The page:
If you read transcripts of the speeches delivered tonight by Mike Huckabee and Barack Obama, you could be excused for thinking that the two men had engaged in some kind of political mind meld after winning the Iowa caucuses. The Republican spoke of hope, of change, of the need to end the partisan divide and bring Americans together. The Democrat spoke of hope, of change, of the need to end the partisan divide and bring Americans together.
One man said that the challenge ahead is to "bring this country back together, to make Americans more proud to be Americans than to be Democrats and Republicans." The other man said that Iowa voters came together tonight, "Democrats, Republicans and independents, to stand up and say, 'We are one nation, we are one people, and our time for change has come.'"
If you didn't watch, it would be hard to say which was which.
If you did watch, you don't have any doubt.
Huckabee delivered his words in the style of the man he wants to be -- as he put it yesterday, a "presidential candidate" who reminds voters "more of the guy they work with rather than the guy that laid them off." The former Baptist minister was folksy and matter of fact, even when he talked of Americans' "greatest hopes and dreams and aspirations." He said he and his supporters have "deep convictions," but he didn't say anything about what they might be. He joked about the negative ads he's faced and about the amount of time his daughter has spent in Iowa.
Obama? He was finally the man we all remember from the 2004 Democratic National Convention.
After finally quieting a screaming crowd, Obama portrayed this January night in 2008 as a seminal moment in American history. He never said explicitly that his victory in Iowa tonight puts an African-American closer to the White House than ever before. But everything about his words -- everything about the way he delivered them -- made that point so clearly. "They said they said this day would never come," Obama said as he began. By the time he finished, he was invoking memories of the civil rights struggle, of the freedom marches, of Selma, Alabama. Earlier tonight, John Edwards invoked the words of John F. Kennedy. Again and again in his own speech, Obama adopted the cadence of Martin Luther King, Jr.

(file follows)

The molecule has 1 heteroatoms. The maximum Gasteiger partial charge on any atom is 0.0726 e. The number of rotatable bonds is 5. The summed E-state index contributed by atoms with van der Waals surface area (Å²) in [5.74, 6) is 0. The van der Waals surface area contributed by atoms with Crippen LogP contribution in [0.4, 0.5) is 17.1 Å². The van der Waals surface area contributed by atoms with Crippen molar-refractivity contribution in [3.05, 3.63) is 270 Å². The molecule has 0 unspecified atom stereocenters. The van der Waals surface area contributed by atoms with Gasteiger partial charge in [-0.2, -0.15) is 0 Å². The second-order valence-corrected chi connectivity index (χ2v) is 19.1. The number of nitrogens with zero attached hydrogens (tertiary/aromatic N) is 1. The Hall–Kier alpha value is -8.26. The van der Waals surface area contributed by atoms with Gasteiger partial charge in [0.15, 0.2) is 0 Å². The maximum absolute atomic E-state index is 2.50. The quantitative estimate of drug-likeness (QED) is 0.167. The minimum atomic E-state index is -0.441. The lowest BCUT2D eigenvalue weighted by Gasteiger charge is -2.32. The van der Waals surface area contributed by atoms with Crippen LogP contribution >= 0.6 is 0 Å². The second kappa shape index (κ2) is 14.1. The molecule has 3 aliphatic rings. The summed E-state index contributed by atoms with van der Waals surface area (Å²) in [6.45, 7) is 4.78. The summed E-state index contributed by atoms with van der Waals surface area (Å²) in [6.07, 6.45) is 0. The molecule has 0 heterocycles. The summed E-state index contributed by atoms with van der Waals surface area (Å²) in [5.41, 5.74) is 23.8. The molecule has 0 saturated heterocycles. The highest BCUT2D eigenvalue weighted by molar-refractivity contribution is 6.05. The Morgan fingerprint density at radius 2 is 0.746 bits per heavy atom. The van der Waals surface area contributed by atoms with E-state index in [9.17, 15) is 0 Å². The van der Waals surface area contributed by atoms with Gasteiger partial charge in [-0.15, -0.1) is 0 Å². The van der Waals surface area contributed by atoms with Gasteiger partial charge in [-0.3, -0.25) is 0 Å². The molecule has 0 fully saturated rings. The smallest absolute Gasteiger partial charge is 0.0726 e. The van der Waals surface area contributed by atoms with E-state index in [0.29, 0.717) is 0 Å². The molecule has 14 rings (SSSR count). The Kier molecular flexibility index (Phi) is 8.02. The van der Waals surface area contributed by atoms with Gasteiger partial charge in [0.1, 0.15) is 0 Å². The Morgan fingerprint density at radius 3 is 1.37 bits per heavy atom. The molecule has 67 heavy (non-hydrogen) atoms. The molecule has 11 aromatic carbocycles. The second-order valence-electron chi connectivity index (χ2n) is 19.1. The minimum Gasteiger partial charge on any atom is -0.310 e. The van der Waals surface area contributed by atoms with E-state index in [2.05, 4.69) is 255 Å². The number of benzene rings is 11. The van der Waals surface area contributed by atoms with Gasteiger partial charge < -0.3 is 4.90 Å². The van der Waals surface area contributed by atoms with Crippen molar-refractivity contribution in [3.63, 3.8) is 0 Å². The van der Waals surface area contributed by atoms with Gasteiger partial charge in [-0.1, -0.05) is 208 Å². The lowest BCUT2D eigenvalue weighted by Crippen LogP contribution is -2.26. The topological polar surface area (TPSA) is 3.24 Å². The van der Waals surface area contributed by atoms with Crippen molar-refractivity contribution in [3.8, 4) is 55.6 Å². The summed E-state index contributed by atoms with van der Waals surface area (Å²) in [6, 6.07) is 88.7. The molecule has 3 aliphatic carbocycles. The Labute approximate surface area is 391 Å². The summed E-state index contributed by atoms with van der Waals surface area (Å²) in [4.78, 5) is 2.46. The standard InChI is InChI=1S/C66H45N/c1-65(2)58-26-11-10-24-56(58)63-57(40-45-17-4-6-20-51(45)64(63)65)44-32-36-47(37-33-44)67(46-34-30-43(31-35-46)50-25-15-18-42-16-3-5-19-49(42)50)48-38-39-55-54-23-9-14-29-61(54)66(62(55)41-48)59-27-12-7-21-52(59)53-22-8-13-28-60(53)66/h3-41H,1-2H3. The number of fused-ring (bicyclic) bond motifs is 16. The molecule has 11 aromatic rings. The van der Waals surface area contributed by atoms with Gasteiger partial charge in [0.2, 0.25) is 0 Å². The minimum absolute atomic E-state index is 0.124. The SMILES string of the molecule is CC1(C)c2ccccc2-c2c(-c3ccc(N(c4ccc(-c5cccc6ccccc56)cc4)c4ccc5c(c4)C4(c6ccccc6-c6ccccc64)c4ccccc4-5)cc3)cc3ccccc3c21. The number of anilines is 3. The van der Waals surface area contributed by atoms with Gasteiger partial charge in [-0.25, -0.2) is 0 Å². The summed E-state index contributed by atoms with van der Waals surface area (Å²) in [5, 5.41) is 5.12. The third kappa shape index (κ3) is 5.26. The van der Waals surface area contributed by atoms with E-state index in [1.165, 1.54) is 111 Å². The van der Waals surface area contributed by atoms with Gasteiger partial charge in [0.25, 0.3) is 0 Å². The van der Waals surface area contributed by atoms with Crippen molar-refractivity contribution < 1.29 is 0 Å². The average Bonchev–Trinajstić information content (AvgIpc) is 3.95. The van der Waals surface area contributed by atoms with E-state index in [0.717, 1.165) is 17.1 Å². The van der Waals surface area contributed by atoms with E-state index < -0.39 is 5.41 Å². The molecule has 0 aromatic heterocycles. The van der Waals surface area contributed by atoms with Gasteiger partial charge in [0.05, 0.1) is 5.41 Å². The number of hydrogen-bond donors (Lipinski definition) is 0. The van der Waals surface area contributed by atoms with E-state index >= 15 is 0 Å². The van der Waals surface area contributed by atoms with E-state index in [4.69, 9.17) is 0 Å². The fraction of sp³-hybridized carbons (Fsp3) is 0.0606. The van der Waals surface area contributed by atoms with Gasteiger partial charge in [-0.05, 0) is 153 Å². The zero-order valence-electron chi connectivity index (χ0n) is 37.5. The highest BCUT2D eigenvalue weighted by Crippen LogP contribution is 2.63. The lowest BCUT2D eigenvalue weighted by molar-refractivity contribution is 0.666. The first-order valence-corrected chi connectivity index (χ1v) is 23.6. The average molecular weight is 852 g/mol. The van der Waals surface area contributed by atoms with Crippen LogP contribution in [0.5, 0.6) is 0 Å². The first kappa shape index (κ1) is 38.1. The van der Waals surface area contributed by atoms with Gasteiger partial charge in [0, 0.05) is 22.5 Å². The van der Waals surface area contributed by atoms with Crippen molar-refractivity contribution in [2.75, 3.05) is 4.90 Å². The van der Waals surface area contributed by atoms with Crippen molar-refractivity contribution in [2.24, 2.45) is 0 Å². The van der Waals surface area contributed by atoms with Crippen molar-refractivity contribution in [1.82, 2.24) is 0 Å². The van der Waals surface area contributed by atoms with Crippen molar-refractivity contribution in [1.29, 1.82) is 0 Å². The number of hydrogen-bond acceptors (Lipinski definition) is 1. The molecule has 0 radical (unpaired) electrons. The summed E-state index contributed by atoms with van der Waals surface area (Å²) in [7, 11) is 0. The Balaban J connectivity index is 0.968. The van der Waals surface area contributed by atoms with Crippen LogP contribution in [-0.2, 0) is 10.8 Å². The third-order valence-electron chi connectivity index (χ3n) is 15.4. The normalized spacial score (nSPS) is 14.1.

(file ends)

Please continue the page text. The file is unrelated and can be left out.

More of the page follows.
It may be impossible to convey the power of Obama's performance in words on a screen. Video of the speech will be online soon if it isn't already. Watch it if you didn't tonight. Until then, Obama's long close -- or is it a beginning? -- will have to do:
"This was the moment when we tore down barriers that have divided us for too long; when we rallied people of all parties and ages to a common cause; when we finally gave Americans who have never participated in politics a reason to stand up and to do so," Obama said. "This was the moment when we finally beat back the policies of fear and doubts and cynicism, the politics where we tear each other down instead of lifting this country up.
"Years from now, you'll look back and you'll say that this was the moment, this was the place where America remembered what it means to hope. For many months, we've been teased, even derided for talking about hope. But we always knew that hope is not blind optimism. It's not ignoring the enormity of the tasks ahead or the roadblocks that stand in our path.
"It's not sitting on the sidelines or shirking from a fight. Hope is that thing inside us that insists, despite all the evidence to the contrary, that something better awaits us if we have the courage to reach for it and to work for it and to fight for it.
"Hope is what I saw in the eyes of the young woman in Cedar Rapids who works the night shift after a full day of college and still can't afford health care for a sister who's ill. A young woman who still believes that this country will give her the chance to live out her dreams.
"Hope is what I heard in the voice of the New Hampshire woman who told me that she hasn't been able to breathe since her nephew left for Iraq. Who still goes to bed each night praying for his safe return.
"Hope is what led a band of colonists to rise up against an empire. What led the greatest of generations to free a continent and heal a nation. What led young women and young men to sit at lunch counters and brave fire hoses and march through Selma and Montgomery for freedom's cause.
"Hope -- hope is what led me here today. With a father from Kenya, a mother from Kansas and a story that could only happen in the United States of America.
"Hope is the bedrock of this nation. The belief that our destiny will not be written for us, but by us, by all those men and women who are not content to settle for the world as it is, who have the courage to remake the world as it should be.
"That is what we started here in Iowa and that is the message we can now carry to New Hampshire and beyond.
"The same message we had when we were up and when we were down; the one that can save this country, brick by brick, block by block, calloused hand by calloused hand -- that together, ordinary people can do extraordinary things.
"Because we are not a collection of red states and blue states. We are the United States of America. And in this moment, in this election, we are ready to believe again."